The English FA Cup is the fairest competition in the world.

No other tournament in the sports world is quite so equitable. And consequently, it stands as the great counter-argument to a long-held American fallacy most vocally uttered by 1980s Republican party colossus - and former Buffalo Bills quarterback - Jack Kemp. In 1986, when the United States Congress, of which Kemp was a member for 18 years, debated a resolution in support of the USA's bid to stage a World Cup , he came to the floor and spoke out against the initiative.

"Football is democratic, capitalism," he said. "Whereas soccer is a European, socialist [sport]."

The assertion that soccer is socialist - made by more prominent Americans than just Kemp - is most resoundingly contradicted by the FA Cup, the oldest cup tournament in the soccer world, having been contested continuously since 1871.

There are no barriers to entry into the FA Cup, which continues this weekend with 32 games including Manchester United vs. West Ham (live, Saturday, FOX, 12 p.m. ET) other than your team being located in England or Wales; having played in a national cup tournament in at least one prior season; and having access to a stadium, however small. You and I could enter the world's greatest domestic tournament - awash in history and prestige, displayed in museums with grainy footage, yellowed pictures and crusty old jerseys - if only we gathered up nine like-minded peers, started our own club and registered it with the Football Association.

That's the crux of the FA Cup's magic. By embracing all comers and putting them on an even playing field, the FA Cup makes for a spectacle that cuts to the very heart of sport and, not to put too fine a point on it, the larger human condition. In this tournament, average guys like us, with jobs and families and responsibilities and 30-year fixed-rate mortgages, get a chance to do extraordinary things.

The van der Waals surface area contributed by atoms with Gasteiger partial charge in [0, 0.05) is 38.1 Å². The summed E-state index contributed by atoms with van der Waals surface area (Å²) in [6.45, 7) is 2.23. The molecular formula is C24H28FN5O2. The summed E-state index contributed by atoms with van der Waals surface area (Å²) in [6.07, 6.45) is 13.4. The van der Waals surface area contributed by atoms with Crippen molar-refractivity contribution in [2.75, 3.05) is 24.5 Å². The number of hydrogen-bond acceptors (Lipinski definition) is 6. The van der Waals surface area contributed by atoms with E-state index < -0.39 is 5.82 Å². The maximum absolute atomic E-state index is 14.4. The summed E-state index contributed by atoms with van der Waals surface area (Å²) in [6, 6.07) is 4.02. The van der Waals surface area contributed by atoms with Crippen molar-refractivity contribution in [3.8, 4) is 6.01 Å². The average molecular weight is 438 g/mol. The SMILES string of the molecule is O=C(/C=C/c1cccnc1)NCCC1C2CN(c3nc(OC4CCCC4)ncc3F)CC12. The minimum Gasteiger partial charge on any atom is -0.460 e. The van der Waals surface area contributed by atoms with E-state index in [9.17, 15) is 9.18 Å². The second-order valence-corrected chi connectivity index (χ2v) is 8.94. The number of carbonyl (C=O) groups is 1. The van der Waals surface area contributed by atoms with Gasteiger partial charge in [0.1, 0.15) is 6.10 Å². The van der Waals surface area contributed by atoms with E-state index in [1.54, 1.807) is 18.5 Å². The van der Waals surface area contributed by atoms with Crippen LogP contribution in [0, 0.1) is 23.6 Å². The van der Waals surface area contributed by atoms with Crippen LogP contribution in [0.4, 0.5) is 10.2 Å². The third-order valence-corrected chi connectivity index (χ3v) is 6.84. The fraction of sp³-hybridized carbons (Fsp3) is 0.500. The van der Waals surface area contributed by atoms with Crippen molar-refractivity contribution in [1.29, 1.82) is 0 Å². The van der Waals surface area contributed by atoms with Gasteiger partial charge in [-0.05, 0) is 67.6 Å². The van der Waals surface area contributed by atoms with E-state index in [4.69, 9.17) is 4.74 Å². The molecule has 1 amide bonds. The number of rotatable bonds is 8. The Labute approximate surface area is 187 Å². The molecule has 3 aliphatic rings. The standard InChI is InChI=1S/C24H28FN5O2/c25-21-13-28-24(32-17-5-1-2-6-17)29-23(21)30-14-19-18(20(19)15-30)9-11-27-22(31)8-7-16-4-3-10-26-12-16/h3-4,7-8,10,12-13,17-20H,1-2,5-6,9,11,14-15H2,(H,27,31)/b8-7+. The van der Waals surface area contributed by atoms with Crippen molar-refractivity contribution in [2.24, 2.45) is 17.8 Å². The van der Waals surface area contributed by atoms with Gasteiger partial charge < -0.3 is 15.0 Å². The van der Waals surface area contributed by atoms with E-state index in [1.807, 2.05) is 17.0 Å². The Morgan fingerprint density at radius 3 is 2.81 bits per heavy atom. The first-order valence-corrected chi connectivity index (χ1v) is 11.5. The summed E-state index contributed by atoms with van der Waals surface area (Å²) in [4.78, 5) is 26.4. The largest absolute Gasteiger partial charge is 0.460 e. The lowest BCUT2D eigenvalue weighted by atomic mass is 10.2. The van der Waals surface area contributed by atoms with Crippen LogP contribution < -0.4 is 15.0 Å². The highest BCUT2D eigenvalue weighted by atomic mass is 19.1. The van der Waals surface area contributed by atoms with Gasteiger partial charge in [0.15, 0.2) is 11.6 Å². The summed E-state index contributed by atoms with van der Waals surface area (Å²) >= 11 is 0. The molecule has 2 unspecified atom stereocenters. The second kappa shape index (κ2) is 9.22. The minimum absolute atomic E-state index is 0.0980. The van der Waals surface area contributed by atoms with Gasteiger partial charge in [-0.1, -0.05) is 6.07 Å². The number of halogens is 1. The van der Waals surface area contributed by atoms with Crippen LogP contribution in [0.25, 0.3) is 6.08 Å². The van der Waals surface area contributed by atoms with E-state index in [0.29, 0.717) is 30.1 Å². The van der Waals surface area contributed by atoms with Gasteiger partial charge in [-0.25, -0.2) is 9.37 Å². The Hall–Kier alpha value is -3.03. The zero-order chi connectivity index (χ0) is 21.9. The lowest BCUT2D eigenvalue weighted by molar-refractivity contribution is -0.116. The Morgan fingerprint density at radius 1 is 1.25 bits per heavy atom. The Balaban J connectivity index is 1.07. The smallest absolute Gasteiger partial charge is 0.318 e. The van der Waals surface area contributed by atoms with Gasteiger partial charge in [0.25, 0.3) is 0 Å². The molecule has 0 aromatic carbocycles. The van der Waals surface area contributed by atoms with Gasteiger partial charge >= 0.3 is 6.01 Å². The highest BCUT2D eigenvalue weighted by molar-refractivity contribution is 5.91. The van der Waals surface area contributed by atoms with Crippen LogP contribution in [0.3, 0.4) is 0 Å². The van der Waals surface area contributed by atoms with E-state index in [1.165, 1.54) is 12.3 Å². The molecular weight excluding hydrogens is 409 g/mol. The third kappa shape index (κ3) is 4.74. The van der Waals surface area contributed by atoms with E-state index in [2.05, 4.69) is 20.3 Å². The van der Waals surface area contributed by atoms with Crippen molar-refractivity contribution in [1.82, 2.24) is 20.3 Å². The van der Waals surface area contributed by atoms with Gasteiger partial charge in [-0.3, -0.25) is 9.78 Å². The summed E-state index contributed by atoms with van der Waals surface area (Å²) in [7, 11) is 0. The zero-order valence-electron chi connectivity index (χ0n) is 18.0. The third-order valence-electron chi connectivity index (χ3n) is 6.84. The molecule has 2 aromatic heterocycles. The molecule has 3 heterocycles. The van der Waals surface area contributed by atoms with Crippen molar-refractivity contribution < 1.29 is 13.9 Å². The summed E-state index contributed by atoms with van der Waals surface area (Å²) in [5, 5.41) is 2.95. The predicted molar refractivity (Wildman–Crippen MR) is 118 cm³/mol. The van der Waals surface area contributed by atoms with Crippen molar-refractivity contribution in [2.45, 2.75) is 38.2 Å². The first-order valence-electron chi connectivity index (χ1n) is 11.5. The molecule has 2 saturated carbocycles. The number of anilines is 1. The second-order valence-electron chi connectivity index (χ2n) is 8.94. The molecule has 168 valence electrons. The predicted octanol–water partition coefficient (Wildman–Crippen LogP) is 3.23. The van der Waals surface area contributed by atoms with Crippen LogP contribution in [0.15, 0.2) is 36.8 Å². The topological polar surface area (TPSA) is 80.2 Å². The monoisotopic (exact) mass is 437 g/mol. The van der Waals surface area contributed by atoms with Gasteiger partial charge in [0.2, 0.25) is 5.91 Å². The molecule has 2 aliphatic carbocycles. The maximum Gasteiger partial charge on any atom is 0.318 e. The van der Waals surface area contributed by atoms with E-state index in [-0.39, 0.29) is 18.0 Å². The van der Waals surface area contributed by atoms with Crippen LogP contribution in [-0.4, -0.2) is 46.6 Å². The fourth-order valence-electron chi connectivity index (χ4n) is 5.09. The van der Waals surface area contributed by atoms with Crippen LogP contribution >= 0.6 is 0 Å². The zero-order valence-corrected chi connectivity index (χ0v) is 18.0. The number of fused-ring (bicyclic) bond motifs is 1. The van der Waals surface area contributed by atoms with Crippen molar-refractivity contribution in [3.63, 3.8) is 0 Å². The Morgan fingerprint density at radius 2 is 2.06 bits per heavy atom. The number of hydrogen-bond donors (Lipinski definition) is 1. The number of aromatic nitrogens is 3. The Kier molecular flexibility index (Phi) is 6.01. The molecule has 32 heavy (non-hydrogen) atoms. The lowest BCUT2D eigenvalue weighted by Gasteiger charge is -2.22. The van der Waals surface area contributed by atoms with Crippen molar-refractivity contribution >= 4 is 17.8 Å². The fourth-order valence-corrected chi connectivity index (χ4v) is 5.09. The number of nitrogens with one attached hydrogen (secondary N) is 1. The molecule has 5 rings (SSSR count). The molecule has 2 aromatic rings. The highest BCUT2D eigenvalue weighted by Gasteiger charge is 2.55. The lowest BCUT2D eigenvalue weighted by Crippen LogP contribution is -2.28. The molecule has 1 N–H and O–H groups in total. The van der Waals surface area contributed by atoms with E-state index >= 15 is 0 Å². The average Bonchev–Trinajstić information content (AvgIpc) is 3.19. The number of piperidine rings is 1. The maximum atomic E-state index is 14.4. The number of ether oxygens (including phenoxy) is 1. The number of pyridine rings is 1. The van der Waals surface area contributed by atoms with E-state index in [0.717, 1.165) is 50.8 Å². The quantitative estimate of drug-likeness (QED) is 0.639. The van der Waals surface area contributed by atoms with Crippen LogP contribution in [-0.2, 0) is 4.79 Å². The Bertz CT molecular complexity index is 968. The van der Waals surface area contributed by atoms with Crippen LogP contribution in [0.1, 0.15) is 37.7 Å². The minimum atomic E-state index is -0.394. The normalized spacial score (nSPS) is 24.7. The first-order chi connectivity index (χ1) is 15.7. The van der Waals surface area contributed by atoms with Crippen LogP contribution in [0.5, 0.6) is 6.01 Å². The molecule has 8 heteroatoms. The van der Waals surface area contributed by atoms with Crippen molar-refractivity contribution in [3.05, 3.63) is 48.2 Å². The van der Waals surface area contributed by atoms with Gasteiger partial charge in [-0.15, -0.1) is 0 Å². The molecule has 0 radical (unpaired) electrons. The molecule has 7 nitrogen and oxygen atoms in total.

And average guys indeed to enter. A whopping 758 clubs entered this season and the tournament is perennially filled with upsets. The underdog has a real chance, and every year a so-called "giant-killer" goes on a Cinderella run. Imagine the NCAA tournament, only with your local YMCA pickup team getting the chance to knock off Kentucky. Or, to use a baseball analogy, picture a national tournament wherein Major League Baseball franchises are pitted against not only minor league teams, but beer league teams as well.

Inevitably, the natural order is upset. In 2011, for instance, fourth-tier Crawley Town, a tiny club whose stadium seats just 3,300, knocked off two second-tier clubs before stranding against a Premier League team in the Fifth Round, among the last 16 standing.

For the smallest clubs and its players, the exposure and prize money that come as the spoils of a dream run can be life-altering. And for the finalists, there is one of the highest honors in British life - to play in London's Wembley Stadium, the holiest of soccer grounds.

The single-elimination tournament begins in earnest in the Third Round, scheduled for this Saturday and Sunday, when all 64 remaining teams will face off. Much attention will go to some early matchups of EPL titans - brought together by an unseeded draw. Manchester United will travel to West Ham (live, Saturday, FOX, 12 p.m. ET). Southampton will face Chelsea (live, Saturday, FOX Soccer, 10 a.m. ET). Swansea will host Arsenal (live, Sunday, FOX Soccer, 8.30 a.m. ET).

But equally intriguing are the contests of the fourth- and fifth-tier teams still alive, who make this tournament what it is. Mansfield Town of the Blue Square Bet Premier League -- that's the fifth division -- will host mighty Liverpool (10.30 a.m. ET on Sunday) while the generously labeled semi-professionals of Hastings United, a 7th-tier team from the Isthmian League that has never drawn more than 4,888 people to a game or paid over $13,000 for a player, faces storied second-tier Middlesbrough.

Yet the clubs are all in the same boat, in a sense. This tournament has lost a tad of luster in the last decade or two - it was once the most important domestic trophy in England -- it nevertheless remains a key piece of hardware for most clubs outside of the Big Six.

It's also surprisingly attainable: to hoist the trophy, a team need to win 14 consecutive games. With eight rounds already played, just six more wins are needed for somebody to snatch the title coveted and contested by so very many in this unfettered free-for-all.

In sum, the FA Cup offers the shortest road to glory to anybody looking for it. All comers will be given a chance to test their product and compete. If they earn it, success will be theirs. What could be more capitalist than that?